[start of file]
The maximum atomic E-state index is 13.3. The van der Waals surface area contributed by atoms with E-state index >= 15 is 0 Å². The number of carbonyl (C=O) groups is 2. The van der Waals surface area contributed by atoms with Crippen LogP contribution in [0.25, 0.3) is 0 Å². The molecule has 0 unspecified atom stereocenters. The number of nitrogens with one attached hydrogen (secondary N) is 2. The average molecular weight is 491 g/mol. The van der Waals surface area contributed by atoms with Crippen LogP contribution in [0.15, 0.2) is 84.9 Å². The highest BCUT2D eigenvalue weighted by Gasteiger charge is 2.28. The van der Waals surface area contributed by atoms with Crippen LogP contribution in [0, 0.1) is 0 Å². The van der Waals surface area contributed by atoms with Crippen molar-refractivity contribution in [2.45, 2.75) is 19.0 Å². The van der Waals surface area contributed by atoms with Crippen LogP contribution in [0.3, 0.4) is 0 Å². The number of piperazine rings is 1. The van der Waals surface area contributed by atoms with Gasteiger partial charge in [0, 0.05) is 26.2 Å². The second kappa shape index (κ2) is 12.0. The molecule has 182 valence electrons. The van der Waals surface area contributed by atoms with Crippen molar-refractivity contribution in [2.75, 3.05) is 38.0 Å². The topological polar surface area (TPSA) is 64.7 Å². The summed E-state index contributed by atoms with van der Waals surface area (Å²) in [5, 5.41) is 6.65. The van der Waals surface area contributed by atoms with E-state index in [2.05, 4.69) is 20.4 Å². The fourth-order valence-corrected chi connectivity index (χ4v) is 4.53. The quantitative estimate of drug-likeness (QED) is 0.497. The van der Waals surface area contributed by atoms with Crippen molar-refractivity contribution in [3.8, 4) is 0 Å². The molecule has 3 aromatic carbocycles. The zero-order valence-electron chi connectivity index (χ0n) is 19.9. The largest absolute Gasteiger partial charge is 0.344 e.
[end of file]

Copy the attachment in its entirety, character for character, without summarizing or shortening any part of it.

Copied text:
The maximum atomic E-state index is 13.3. The van der Waals surface area contributed by atoms with E-state index >= 15 is 0 Å². The number of carbonyl (C=O) groups is 2. The van der Waals surface area contributed by atoms with Crippen LogP contribution in [0.25, 0.3) is 0 Å². The molecule has 0 unspecified atom stereocenters. The number of nitrogens with one attached hydrogen (secondary N) is 2. The average molecular weight is 491 g/mol. The van der Waals surface area contributed by atoms with Crippen LogP contribution in [0.15, 0.2) is 84.9 Å². The highest BCUT2D eigenvalue weighted by Gasteiger charge is 2.28. The van der Waals surface area contributed by atoms with Crippen LogP contribution in [0, 0.1) is 0 Å². The van der Waals surface area contributed by atoms with Crippen molar-refractivity contribution in [2.45, 2.75) is 19.0 Å². The van der Waals surface area contributed by atoms with Crippen LogP contribution in [0.3, 0.4) is 0 Å². The number of piperazine rings is 1. The van der Waals surface area contributed by atoms with Gasteiger partial charge in [0, 0.05) is 26.2 Å². The second kappa shape index (κ2) is 12.0. The molecule has 182 valence electrons. The van der Waals surface area contributed by atoms with Crippen molar-refractivity contribution in [2.75, 3.05) is 38.0 Å². The topological polar surface area (TPSA) is 64.7 Å². The summed E-state index contributed by atoms with van der Waals surface area (Å²) in [5, 5.41) is 6.65. The van der Waals surface area contributed by atoms with E-state index in [2.05, 4.69) is 20.4 Å². The fourth-order valence-corrected chi connectivity index (χ4v) is 4.53. The quantitative estimate of drug-likeness (QED) is 0.497. The van der Waals surface area contributed by atoms with Crippen molar-refractivity contribution in [3.8, 4) is 0 Å². The molecule has 3 aromatic carbocycles. The zero-order valence-electron chi connectivity index (χ0n) is 19.9. The largest absolute Gasteiger partial charge is 0.344 e.